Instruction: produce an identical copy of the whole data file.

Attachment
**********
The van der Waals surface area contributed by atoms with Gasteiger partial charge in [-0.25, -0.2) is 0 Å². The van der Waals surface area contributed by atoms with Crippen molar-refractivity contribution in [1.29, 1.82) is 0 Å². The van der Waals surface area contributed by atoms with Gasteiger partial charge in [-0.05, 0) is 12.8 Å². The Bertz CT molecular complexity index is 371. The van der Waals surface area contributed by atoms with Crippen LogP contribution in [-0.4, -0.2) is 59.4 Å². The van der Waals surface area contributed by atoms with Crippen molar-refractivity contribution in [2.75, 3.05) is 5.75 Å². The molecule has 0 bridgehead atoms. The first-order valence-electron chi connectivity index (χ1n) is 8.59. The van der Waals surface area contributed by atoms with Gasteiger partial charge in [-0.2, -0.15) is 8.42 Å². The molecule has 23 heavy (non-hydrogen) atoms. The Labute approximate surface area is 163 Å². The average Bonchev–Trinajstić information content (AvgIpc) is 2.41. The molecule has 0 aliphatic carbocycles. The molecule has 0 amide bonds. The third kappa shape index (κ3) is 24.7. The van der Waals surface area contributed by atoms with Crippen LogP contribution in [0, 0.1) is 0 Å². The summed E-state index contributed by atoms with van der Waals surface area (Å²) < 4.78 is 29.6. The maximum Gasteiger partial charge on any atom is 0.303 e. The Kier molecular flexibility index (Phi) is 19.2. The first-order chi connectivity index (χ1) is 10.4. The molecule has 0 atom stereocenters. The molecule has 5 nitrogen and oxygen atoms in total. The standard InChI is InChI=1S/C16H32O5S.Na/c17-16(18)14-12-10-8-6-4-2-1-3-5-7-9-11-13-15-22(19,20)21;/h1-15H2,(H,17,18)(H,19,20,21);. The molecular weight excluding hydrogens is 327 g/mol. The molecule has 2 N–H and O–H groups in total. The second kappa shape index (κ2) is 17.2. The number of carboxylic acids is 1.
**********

The van der Waals surface area contributed by atoms with Gasteiger partial charge in [-0.25, -0.2) is 0 Å². The van der Waals surface area contributed by atoms with Crippen molar-refractivity contribution in [1.29, 1.82) is 0 Å². The van der Waals surface area contributed by atoms with Gasteiger partial charge in [-0.05, 0) is 12.8 Å². The Bertz CT molecular complexity index is 371. The van der Waals surface area contributed by atoms with Crippen LogP contribution in [-0.4, -0.2) is 59.4 Å². The van der Waals surface area contributed by atoms with Crippen molar-refractivity contribution in [2.75, 3.05) is 5.75 Å². The molecule has 0 bridgehead atoms. The first-order valence-electron chi connectivity index (χ1n) is 8.59. The van der Waals surface area contributed by atoms with Gasteiger partial charge in [-0.2, -0.15) is 8.42 Å². The molecule has 23 heavy (non-hydrogen) atoms. The Labute approximate surface area is 163 Å². The average Bonchev–Trinajstić information content (AvgIpc) is 2.41. The molecule has 0 aliphatic carbocycles. The molecule has 0 amide bonds. The third kappa shape index (κ3) is 24.7. The van der Waals surface area contributed by atoms with Crippen LogP contribution in [0, 0.1) is 0 Å². The summed E-state index contributed by atoms with van der Waals surface area (Å²) < 4.78 is 29.6. The maximum Gasteiger partial charge on any atom is 0.303 e. The Kier molecular flexibility index (Phi) is 19.2. The first-order chi connectivity index (χ1) is 10.4. The molecule has 0 atom stereocenters. The molecule has 5 nitrogen and oxygen atoms in total. The standard InChI is InChI=1S/C16H32O5S.Na/c17-16(18)14-12-10-8-6-4-2-1-3-5-7-9-11-13-15-22(19,20)21;/h1-15H2,(H,17,18)(H,19,20,21);. The molecular weight excluding hydrogens is 327 g/mol. The molecule has 2 N–H and O–H groups in total. The second kappa shape index (κ2) is 17.2. The number of carboxylic acids is 1.